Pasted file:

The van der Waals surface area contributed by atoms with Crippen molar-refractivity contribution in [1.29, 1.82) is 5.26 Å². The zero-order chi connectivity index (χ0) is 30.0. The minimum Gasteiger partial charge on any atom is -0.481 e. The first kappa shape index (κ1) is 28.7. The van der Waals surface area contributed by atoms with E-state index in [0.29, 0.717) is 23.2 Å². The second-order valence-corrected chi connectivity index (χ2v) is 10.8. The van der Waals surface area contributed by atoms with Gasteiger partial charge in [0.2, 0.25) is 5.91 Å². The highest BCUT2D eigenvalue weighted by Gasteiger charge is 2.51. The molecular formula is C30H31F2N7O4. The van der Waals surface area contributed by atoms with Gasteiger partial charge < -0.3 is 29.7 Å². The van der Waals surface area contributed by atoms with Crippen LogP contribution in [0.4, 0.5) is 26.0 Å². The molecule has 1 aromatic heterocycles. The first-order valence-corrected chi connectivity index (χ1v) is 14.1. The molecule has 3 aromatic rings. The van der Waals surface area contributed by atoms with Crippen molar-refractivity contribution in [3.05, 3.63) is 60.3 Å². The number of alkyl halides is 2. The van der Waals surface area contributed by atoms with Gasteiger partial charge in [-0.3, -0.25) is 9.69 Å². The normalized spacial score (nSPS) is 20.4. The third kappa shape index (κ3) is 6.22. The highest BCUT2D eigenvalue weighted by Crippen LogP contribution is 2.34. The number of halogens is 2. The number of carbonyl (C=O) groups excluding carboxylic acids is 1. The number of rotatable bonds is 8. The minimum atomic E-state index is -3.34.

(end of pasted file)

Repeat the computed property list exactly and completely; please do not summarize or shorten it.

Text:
The van der Waals surface area contributed by atoms with Crippen molar-refractivity contribution in [1.29, 1.82) is 5.26 Å². The zero-order chi connectivity index (χ0) is 30.0. The minimum Gasteiger partial charge on any atom is -0.481 e. The first kappa shape index (κ1) is 28.7. The van der Waals surface area contributed by atoms with E-state index in [0.29, 0.717) is 23.2 Å². The second-order valence-corrected chi connectivity index (χ2v) is 10.8. The van der Waals surface area contributed by atoms with Gasteiger partial charge in [0.2, 0.25) is 5.91 Å². The highest BCUT2D eigenvalue weighted by Gasteiger charge is 2.51. The molecular formula is C30H31F2N7O4. The van der Waals surface area contributed by atoms with Gasteiger partial charge < -0.3 is 29.7 Å². The van der Waals surface area contributed by atoms with Crippen LogP contribution in [0.4, 0.5) is 26.0 Å². The molecule has 1 aromatic heterocycles. The first-order valence-corrected chi connectivity index (χ1v) is 14.1. The molecule has 3 aromatic rings. The van der Waals surface area contributed by atoms with Crippen molar-refractivity contribution in [3.05, 3.63) is 60.3 Å². The number of alkyl halides is 2. The van der Waals surface area contributed by atoms with Gasteiger partial charge in [-0.3, -0.25) is 9.69 Å². The normalized spacial score (nSPS) is 20.4. The third kappa shape index (κ3) is 6.22. The highest BCUT2D eigenvalue weighted by Crippen LogP contribution is 2.34. The number of halogens is 2. The number of carbonyl (C=O) groups excluding carboxylic acids is 1. The number of rotatable bonds is 8. The minimum atomic E-state index is -3.34.